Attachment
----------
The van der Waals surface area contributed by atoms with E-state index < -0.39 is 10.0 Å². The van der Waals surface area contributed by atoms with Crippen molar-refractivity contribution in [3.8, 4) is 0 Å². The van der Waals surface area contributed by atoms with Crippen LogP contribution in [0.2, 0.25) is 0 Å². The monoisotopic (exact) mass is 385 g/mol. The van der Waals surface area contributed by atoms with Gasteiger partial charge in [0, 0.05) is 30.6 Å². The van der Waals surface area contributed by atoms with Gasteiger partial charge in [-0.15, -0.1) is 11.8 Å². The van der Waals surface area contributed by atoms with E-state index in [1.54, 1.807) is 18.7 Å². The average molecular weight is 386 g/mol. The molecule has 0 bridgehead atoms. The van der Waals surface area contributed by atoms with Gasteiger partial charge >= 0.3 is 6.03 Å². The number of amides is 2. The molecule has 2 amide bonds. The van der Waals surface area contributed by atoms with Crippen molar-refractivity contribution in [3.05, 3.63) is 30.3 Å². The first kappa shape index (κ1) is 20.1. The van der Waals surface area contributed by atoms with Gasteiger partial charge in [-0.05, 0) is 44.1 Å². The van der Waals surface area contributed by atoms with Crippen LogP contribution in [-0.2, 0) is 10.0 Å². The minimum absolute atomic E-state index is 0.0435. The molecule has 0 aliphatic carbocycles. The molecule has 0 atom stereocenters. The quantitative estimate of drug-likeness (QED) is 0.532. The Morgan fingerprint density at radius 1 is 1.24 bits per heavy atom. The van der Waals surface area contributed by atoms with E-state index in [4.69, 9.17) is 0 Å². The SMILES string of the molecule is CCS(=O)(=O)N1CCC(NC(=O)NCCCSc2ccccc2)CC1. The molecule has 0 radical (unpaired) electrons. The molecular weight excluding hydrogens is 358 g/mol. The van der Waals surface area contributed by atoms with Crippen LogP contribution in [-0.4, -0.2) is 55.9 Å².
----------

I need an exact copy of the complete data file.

The van der Waals surface area contributed by atoms with E-state index < -0.39 is 10.0 Å². The van der Waals surface area contributed by atoms with Crippen molar-refractivity contribution in [3.8, 4) is 0 Å². The van der Waals surface area contributed by atoms with Crippen LogP contribution in [0.2, 0.25) is 0 Å². The monoisotopic (exact) mass is 385 g/mol. The van der Waals surface area contributed by atoms with Gasteiger partial charge in [0, 0.05) is 30.6 Å². The van der Waals surface area contributed by atoms with Gasteiger partial charge in [-0.15, -0.1) is 11.8 Å². The van der Waals surface area contributed by atoms with E-state index in [1.54, 1.807) is 18.7 Å². The average molecular weight is 386 g/mol. The molecule has 0 bridgehead atoms. The van der Waals surface area contributed by atoms with Gasteiger partial charge >= 0.3 is 6.03 Å². The number of amides is 2. The molecule has 2 amide bonds. The van der Waals surface area contributed by atoms with Crippen molar-refractivity contribution in [3.05, 3.63) is 30.3 Å². The first kappa shape index (κ1) is 20.1. The van der Waals surface area contributed by atoms with Gasteiger partial charge in [-0.05, 0) is 44.1 Å². The van der Waals surface area contributed by atoms with Crippen LogP contribution in [-0.2, 0) is 10.0 Å². The minimum absolute atomic E-state index is 0.0435. The molecule has 0 aliphatic carbocycles. The molecule has 0 atom stereocenters. The quantitative estimate of drug-likeness (QED) is 0.532. The Morgan fingerprint density at radius 1 is 1.24 bits per heavy atom. The van der Waals surface area contributed by atoms with E-state index in [4.69, 9.17) is 0 Å². The SMILES string of the molecule is CCS(=O)(=O)N1CCC(NC(=O)NCCCSc2ccccc2)CC1. The molecule has 0 radical (unpaired) electrons. The molecular weight excluding hydrogens is 358 g/mol. The van der Waals surface area contributed by atoms with Crippen LogP contribution in [-0.4, -0.2) is 55.9 Å².